Norman Lear: Save Documentaries on PBS!
Legendary television writer and producer Norman Lear, creator of such landmark comedy series as All in the Family, Maude and The Jeffersons, and co-founder of People for the American Way, has spoken out in support of independent documentary filmmakers struggling to protect the broadcast of their work on public television.
At issue is the scheduling of two PBS series, Independent Lens and POV, important national showcases for independent film. In New York, WNET – Channel 13 — has proposed moving the series to its smaller sister station, WLIW, with repeats airing on WNET at 11 pm on Sundays.
In an op-ed piece published in today’s edition of The New York Times, Lear writes, “Moving the films out of prime time means fewer reviews, and less publicity. It also threatens funding: When filmmakers apply for grants from foundations or philanthropies, the promise of a robust distribution platform is crucial. The proposal also sends the signal that nonfiction films on challenging subjects are less important to PBS and WNET than costume dramas.
Independent Lens and POV take on critical social issues overlooked by commercial outlets. They leverage the power of television to expand freedom of expression for people whose voices are not easily heard in American media. Freedom of expression is hollow if you can’t be seen or heard.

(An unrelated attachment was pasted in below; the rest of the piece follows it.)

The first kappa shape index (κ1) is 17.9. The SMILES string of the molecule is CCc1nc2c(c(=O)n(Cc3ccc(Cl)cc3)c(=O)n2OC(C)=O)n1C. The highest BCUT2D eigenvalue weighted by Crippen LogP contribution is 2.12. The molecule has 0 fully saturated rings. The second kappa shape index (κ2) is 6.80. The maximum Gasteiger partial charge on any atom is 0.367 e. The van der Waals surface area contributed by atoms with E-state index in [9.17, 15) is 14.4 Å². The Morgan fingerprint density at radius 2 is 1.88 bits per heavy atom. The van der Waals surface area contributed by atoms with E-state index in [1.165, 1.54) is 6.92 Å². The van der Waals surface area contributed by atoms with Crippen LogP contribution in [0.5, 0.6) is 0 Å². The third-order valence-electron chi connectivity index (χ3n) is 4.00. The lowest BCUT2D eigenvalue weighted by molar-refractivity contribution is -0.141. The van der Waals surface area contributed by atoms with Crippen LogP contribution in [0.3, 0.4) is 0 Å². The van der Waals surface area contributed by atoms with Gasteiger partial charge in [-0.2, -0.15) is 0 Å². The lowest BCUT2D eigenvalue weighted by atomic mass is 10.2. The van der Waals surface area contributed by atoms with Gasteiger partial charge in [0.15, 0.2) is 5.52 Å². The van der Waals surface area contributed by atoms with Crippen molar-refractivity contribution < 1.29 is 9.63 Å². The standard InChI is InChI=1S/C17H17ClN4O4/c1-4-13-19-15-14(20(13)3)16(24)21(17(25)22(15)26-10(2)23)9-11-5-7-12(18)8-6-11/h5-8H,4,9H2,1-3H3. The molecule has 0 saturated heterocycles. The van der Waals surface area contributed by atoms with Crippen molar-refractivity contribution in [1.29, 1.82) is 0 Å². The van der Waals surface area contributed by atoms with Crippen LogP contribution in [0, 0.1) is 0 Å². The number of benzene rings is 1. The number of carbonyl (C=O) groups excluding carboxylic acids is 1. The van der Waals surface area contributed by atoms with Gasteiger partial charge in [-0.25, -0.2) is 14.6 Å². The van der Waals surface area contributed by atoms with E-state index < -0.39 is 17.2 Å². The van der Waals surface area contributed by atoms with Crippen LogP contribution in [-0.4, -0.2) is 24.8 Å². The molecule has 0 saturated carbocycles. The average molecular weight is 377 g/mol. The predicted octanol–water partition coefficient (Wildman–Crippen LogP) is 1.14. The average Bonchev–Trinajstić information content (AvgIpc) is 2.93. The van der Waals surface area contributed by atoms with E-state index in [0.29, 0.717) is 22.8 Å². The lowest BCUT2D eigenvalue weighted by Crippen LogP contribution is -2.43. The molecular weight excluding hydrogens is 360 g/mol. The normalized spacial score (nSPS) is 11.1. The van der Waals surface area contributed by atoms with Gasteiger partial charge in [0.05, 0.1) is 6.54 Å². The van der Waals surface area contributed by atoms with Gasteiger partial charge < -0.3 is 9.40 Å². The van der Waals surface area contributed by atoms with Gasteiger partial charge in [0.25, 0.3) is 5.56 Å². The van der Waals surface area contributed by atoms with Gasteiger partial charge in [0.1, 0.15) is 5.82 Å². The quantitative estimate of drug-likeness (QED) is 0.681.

The two series also provide an outlet for minority filmmakers. A 2014 study by the Center for Media and Social Impact at American University found that Independent Lens was much more diverse than cable: over 80 percent of the documentaries had at least one minority character, and 30 percent of them had at least one minority director — compared with 13 percent for documentaries on HBO and zero at CNN and ESPN. These two series attract among the largest audience of black viewers of any PBS program.
Executives at WNET wish Monday nights to be devoted to arts programming, “a driver of financial support for member stations,” Lear notes, and far less controversial than documentaries and other public affairs programming. “Its decision could prompt PBS to shift the two series away from the prime-time schedule across much of the country.”
Norman Lear concludes:
PBS, for almost a half-century, has been one place on the spectrum in which decisions were based on something far more fundamental and timeless than ratings and earnings: the public interest. Its member stations and programs get substantial government funding. Diversity, community and accountability are cornerstones of its founding charter. PBS should keep those principles in mind and keep independent documentary films where they belong: in prime time.
You can read Lear’s complete article in The New York Times.